"A can give C $20$ points in $60$"
=> In a game of $60,$ if A starts with $0$ points and C starts with $20$ points, they both score $60$ points at the same time.

That is, while A scores $60$ points, B scores $(60-15)=45$ points and C scores $(60-20)=40$ points.

=> When B scores $45$ points, C scores $40$ points.

=> When B scores $90$ points, C scores $80$ points.

That is, in a game of $90,$ B can give C $(90-80)=10$ points.

5. In a $500$ metre race, the ratio of the speeds of two contestants A and B is $3:4.$ A has a start of $140$ metres. Then, A wins by:
A. $20$ metresB. $60$ metres
C. $40$ metresD. $10$ metres
Discuss
answer with explanation

Answer: Option A

Explanation:

Solution 1

A speed : B speed $=3:4$

=> A distance : B distance $=3:4=360:480$

That is, A wins by $20$ metres.

Solution 2

To reach the winning point, A will have to cover a distance of $(500-140)=360$ metres.

speed of A : speed of B $=3:4$
That is, when A covers $3$ metres, B covers $4$ metres.

=> When A covers $360$ metres, B covers $\left(\dfrac{4}{3}×360\right)$ $=480$ metres.

Remaining distance B has to cover $=(500-480)$ $=20$ metres.
Therefore, A wins by $20$ metres.

Comments(7)

profileTeesta
2014-03-13 08:20:48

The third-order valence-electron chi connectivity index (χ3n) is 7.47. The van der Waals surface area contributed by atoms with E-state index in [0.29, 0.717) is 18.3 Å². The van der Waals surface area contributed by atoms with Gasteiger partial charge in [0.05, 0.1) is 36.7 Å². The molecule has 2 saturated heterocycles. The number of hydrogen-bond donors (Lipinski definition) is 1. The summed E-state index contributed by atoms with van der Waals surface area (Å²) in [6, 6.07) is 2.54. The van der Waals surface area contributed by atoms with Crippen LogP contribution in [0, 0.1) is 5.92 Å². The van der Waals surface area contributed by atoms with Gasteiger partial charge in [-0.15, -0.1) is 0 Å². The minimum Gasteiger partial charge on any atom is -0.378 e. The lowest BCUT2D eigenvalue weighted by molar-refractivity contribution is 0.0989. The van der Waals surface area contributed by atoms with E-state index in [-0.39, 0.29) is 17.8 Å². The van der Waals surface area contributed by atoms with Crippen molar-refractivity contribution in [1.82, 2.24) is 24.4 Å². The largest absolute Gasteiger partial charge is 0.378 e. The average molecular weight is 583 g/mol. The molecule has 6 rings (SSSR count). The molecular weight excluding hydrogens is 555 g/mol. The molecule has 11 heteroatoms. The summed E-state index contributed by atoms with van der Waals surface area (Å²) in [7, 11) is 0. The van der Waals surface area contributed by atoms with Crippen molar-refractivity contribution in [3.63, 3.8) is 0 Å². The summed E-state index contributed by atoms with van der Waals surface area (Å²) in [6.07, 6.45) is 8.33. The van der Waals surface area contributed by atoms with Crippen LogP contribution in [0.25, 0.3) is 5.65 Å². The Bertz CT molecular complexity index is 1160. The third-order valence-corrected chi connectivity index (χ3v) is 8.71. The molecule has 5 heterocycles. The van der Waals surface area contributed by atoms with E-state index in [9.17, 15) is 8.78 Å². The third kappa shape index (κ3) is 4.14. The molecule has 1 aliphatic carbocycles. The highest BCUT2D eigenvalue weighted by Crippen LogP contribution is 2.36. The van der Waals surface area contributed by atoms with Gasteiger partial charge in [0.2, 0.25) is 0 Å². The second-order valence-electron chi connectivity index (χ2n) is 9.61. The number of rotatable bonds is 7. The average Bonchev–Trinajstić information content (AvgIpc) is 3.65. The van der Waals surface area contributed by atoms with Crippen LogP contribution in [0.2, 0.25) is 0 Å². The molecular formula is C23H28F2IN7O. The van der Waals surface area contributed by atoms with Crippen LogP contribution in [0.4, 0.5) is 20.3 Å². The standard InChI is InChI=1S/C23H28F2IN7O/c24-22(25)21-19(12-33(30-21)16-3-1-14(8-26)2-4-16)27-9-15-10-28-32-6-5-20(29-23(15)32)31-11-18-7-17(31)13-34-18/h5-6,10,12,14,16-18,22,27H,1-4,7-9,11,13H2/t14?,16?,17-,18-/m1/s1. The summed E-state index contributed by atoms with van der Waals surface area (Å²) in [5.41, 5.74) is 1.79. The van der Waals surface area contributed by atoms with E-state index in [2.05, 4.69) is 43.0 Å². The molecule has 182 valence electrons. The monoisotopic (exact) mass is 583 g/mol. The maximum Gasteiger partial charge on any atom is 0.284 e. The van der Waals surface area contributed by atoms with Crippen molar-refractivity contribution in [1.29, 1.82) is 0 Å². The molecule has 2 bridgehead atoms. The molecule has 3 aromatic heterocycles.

south-west
like 0 dislike 0 reply
profilesrk
2013-12-08 08:52:18 
3. south west
like 0 dislike 0 reply
profileVISHAL
2013-11-22 09:04:37 
I am Standing at the centre of a circular field. I go down south to the edge of the field and then turning left I walk along the boundary of the field equal to three-eights of its length. Then I turn west and go right across to the opposite point to the boundary. In
which direction am I from the starting point?

(1) North-west     (2)North                       
(3) South-west     (4)West
(5) None of these
like 0 dislike 0 reply
profilesaurabh tripathi
2015-01-23 20:07:48 
north west is the correct answer
like 0 dislike 0
profilep
2014-09-01 17:31:27 
north west

like 0 dislike 0
profileSam
2013-11-24 16:41:23 
                      |
                      |
    |                 |
    |                 |
    |                 |
    ___________

Hence, answer is north
like 0 dislike 0
profileSam
2014-03-14 14:25:55 
Ok, South West seems to be the answer
like 0 dislike 0